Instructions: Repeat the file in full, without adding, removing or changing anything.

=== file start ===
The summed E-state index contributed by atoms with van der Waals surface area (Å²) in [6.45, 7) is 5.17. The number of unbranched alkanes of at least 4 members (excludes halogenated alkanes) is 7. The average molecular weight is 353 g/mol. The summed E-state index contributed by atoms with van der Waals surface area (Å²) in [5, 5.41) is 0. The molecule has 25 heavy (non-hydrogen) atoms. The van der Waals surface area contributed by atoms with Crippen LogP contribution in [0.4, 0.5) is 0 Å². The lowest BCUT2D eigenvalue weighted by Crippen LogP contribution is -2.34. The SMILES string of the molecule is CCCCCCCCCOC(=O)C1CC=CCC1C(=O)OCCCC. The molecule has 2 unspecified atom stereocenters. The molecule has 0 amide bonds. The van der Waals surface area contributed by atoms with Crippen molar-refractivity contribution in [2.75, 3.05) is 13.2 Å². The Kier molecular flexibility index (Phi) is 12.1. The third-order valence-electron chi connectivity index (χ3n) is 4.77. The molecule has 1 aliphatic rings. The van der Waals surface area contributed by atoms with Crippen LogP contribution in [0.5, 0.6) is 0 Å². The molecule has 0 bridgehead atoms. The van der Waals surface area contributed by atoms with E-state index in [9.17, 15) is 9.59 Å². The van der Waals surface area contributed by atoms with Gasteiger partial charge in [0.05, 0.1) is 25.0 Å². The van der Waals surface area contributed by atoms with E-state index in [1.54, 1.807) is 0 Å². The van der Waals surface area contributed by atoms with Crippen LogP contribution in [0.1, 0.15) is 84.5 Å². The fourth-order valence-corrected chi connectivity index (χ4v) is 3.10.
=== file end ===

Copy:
The summed E-state index contributed by atoms with van der Waals surface area (Å²) in [6.45, 7) is 5.17. The number of unbranched alkanes of at least 4 members (excludes halogenated alkanes) is 7. The average molecular weight is 353 g/mol. The summed E-state index contributed by atoms with van der Waals surface area (Å²) in [5, 5.41) is 0. The molecule has 25 heavy (non-hydrogen) atoms. The van der Waals surface area contributed by atoms with Crippen LogP contribution in [0.4, 0.5) is 0 Å². The lowest BCUT2D eigenvalue weighted by Crippen LogP contribution is -2.34. The SMILES string of the molecule is CCCCCCCCCOC(=O)C1CC=CCC1C(=O)OCCCC. The molecule has 2 unspecified atom stereocenters. The molecule has 0 amide bonds. The van der Waals surface area contributed by atoms with Crippen molar-refractivity contribution in [2.75, 3.05) is 13.2 Å². The Kier molecular flexibility index (Phi) is 12.1. The third-order valence-electron chi connectivity index (χ3n) is 4.77. The molecule has 1 aliphatic rings. The van der Waals surface area contributed by atoms with Crippen LogP contribution in [0.5, 0.6) is 0 Å². The molecule has 0 bridgehead atoms. The van der Waals surface area contributed by atoms with E-state index in [9.17, 15) is 9.59 Å². The van der Waals surface area contributed by atoms with Gasteiger partial charge in [0.05, 0.1) is 25.0 Å². The van der Waals surface area contributed by atoms with E-state index in [1.54, 1.807) is 0 Å². The van der Waals surface area contributed by atoms with Crippen LogP contribution in [0.1, 0.15) is 84.5 Å². The fourth-order valence-corrected chi connectivity index (χ4v) is 3.10.